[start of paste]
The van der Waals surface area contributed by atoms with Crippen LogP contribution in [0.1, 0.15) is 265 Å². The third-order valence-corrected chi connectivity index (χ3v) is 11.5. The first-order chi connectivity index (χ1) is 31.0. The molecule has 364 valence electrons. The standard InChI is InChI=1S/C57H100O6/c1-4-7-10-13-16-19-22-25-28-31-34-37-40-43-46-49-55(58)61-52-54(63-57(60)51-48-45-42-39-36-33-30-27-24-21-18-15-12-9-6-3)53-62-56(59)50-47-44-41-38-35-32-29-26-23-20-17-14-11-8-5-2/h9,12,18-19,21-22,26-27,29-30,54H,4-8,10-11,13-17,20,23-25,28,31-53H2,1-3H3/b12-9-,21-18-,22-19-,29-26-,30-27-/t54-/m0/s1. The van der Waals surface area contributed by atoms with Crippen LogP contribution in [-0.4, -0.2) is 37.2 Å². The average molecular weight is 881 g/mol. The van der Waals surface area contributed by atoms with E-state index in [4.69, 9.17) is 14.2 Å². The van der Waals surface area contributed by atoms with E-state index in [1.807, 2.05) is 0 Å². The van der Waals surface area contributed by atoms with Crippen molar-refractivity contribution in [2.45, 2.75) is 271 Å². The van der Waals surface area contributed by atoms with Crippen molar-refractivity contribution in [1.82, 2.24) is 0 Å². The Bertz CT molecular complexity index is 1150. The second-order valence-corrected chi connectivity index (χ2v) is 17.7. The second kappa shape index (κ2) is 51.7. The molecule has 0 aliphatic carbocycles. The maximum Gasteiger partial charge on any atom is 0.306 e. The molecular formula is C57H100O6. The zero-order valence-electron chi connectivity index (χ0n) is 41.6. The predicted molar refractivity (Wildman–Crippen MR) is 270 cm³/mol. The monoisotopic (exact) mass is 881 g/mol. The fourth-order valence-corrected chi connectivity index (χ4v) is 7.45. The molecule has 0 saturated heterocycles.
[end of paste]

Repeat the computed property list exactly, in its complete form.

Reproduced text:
The van der Waals surface area contributed by atoms with Crippen LogP contribution in [0.1, 0.15) is 265 Å². The third-order valence-corrected chi connectivity index (χ3v) is 11.5. The first-order chi connectivity index (χ1) is 31.0. The molecule has 364 valence electrons. The standard InChI is InChI=1S/C57H100O6/c1-4-7-10-13-16-19-22-25-28-31-34-37-40-43-46-49-55(58)61-52-54(63-57(60)51-48-45-42-39-36-33-30-27-24-21-18-15-12-9-6-3)53-62-56(59)50-47-44-41-38-35-32-29-26-23-20-17-14-11-8-5-2/h9,12,18-19,21-22,26-27,29-30,54H,4-8,10-11,13-17,20,23-25,28,31-53H2,1-3H3/b12-9-,21-18-,22-19-,29-26-,30-27-/t54-/m0/s1. The van der Waals surface area contributed by atoms with Crippen LogP contribution in [-0.4, -0.2) is 37.2 Å². The average molecular weight is 881 g/mol. The van der Waals surface area contributed by atoms with E-state index in [4.69, 9.17) is 14.2 Å². The van der Waals surface area contributed by atoms with E-state index in [1.807, 2.05) is 0 Å². The van der Waals surface area contributed by atoms with Crippen molar-refractivity contribution in [2.45, 2.75) is 271 Å². The van der Waals surface area contributed by atoms with Crippen molar-refractivity contribution in [1.82, 2.24) is 0 Å². The Bertz CT molecular complexity index is 1150. The second-order valence-corrected chi connectivity index (χ2v) is 17.7. The second kappa shape index (κ2) is 51.7. The molecule has 0 aliphatic carbocycles. The maximum Gasteiger partial charge on any atom is 0.306 e. The molecular formula is C57H100O6. The zero-order valence-electron chi connectivity index (χ0n) is 41.6. The predicted molar refractivity (Wildman–Crippen MR) is 270 cm³/mol. The monoisotopic (exact) mass is 881 g/mol. The fourth-order valence-corrected chi connectivity index (χ4v) is 7.45. The molecule has 0 saturated heterocycles.